From darkest grief to hope

A family struggles with a child's death in Colonial Players' 'Rabbit Hole'

Theater Review

October 23, 2008|By Mary Johnson | Mary Johnson,Special to The Baltimore Sun

The second presentation of Colonial Players' 60th anniversary season of plays celebrating love is David Lindsay-Abaire's 2006 Pulitzer Prize-winning drama Rabbit Hole, which takes an unflinching look at a couple coping with the accidental death of their 4-year-old son.

Rabbit Hole stirs the senses and is enlightening in its portrayal of family members - husband and wife and her sister and mother unable to help each other as they each work alone through grief. Moreover, Colonial Players introduces brilliant playwright Lindsay-Abaire, who infuses this work with an all-pervasive honesty in which his characters evoke empathy before the audience comes to understand them fully as family. Lindsay-Abaire's gift for lyrical, nuanced dialogue that is exactly right for each character is extraordinary. Through this dialogue, a family's despair, confusion, bungling and life-affirming laughter are on display along with their hope as they each learn to cope with the death of young Danny.

The audience becomes an instant eavesdropper witnessing a family's tragedy before being pulled into the drama to become part of a shared experience. This is a theater phenomenon that requires a gifted playwright, a skilled cast and director, and a home-like set. All of these conditions are in place at Colonial Players, and the intimate theater's in-the-round setting draws the audience in.

Here the set design of Barbra Colburn creates a believable family home that includes a living room with a TV, a dining area, a working kitchen, and a credible upstairs bedroom that will be cleared of a dead boy's things.

Conscious of this engrossing play's ability to transcend boundaries between actors and audiences, director Tom Newbrough succeeds at drawing the audience in to become involved with the emotions of "these human beings trying to cope and survive an extraordinary tragedy." He has gathered a cast of superb local actors.

The role of Becca - a former career woman who became a stay-at-home mother, later faced with redefining herself and her life - brought actress Cynthia Nixon the 2006 Tony award for best actress. In CP's production, this challenging role is eloquently played by Kris Valerio, who creates a fully dimensional portrait of an outwardly calm woman restraining her emotions and searching for logic in the death of her son eight months earlier. From the first scene where Valerio's Becca is sorting the clothes of a small child as she converses with her sister, the audience is drawn to her to shield her from the thoughtless remarks of well-meaning family members. Valerio gradually moves from a woman addicted to order, frustrated, angry and isolated in her grief to one who takes halting steps to rebuild a life that may involve moving to a house that holds no memories.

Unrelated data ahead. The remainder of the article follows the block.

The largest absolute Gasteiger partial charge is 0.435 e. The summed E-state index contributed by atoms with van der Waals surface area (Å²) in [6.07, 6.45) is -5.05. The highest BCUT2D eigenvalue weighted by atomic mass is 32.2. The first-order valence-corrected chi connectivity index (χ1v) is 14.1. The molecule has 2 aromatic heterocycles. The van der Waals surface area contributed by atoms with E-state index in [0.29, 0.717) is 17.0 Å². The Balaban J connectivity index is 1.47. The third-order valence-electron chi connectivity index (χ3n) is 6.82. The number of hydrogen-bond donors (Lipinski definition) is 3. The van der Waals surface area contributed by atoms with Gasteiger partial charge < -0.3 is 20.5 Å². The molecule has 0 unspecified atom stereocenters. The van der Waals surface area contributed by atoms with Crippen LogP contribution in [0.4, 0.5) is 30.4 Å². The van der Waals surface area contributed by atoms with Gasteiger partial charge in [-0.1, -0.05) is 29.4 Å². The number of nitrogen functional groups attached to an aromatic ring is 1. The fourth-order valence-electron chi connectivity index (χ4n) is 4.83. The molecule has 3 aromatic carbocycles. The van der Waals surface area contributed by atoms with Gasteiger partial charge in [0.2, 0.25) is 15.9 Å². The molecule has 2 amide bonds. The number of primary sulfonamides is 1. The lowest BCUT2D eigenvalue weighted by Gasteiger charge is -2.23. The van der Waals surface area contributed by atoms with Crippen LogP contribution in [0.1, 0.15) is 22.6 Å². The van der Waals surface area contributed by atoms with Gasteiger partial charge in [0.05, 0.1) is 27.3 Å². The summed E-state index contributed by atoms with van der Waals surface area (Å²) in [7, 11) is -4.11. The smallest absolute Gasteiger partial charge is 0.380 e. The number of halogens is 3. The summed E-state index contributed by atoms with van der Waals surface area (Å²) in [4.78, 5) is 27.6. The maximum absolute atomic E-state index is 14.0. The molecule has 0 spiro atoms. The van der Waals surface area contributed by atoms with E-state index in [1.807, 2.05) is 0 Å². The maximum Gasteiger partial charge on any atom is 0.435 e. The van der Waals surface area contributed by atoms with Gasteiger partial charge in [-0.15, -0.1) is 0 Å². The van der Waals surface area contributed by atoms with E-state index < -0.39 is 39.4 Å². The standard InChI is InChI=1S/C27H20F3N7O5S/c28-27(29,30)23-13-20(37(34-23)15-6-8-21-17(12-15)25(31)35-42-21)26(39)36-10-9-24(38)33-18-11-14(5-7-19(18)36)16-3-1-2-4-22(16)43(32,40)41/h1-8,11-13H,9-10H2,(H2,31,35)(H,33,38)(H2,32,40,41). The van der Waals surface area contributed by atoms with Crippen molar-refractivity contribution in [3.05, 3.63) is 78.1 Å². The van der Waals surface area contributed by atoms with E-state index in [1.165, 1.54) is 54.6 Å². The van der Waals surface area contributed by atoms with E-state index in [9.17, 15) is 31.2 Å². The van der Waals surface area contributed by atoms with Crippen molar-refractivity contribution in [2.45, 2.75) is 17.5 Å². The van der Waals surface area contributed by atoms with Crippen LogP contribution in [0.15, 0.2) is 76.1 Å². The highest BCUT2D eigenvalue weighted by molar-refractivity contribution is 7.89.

As Becca's husband, Howie, Jim Gallagher does an exemplary job of inhabiting his character. As Gallagher's Howie copes with his loss by watching videotapes of his son Danny, he communicates a father's pain and need to cling to what remains of a life snuffed out by a car accident. Gallagher creates a father who looks for rationality and intellectualizes to fill his life. Gallagher exposes Howie's palpable vulnerability as he tries to console his wife and establish their former intimacy.

Jamie Erin Miller holds her own as free-spirited, irresponsible Izzy, who in the opening scene with sister Becca amusingly describes an altercation with the female roommate of the man who is gradually revealed to be the father of her expected child. A skilled ensemble player, Miller conveys Izzy's need for attention amid her sister's tragedy, sparring with brother-in-law Harry, whom she resents and wants to assign blame. At her birthday party with the family where she longs for attention, Miller's Becca delivers some natural comic lines to her mother, Nat.

Millie Ferrara is convincing as Nat - the mother of Becca and Izzy - as she prattles on, intent on filling moments of dreaded silence with her ramblings on topics such as the curse of the Kennedy family. Compassionately eager to communicate with Becca and shield her from additional grief, Ferrara's Nat describes her regret at turning away from the one friend who tried to console her at the suicide of her adult son, saying that the friend wanted to share her grief, but could not, and wound up sharing only her cinnamon buns.

Jason, the teenage driver of the car and the one responsible for Danny's death and who now seeks the parents' forgiveness, is played by 11th-grader Joshua Greenwald, who expertly conveys Jason's outsider status as he tries somehow to make amends through dedicating a story he has written to Danny. It is from this story of an alternate universe that the play takes its title.

Each cast member flawlessly delivers every word of Lindsay-Abaire's dialogue that captures the essence of each character. There is a lyrical liberation in the lines given to Izzy, a garrulous natural rhythm to Nat's, a hesitant youthful ambivalence to Jason's, a need to make intellectual sense in the lines assigned to Howie and powerful economy of emotion and restraint in Becca's.

This is a play that should be seen by everyone who enjoys discovering a first-rate playwright and appreciates skilled acting.

Performances continue Thursdays through Sunday through Nov. 8.

Tickets are $20 for adults and $15 for seniors and students. To reserve, call the box office, 410-268-7373, or go to the Colonial Players Web site, www.cplayers.com.

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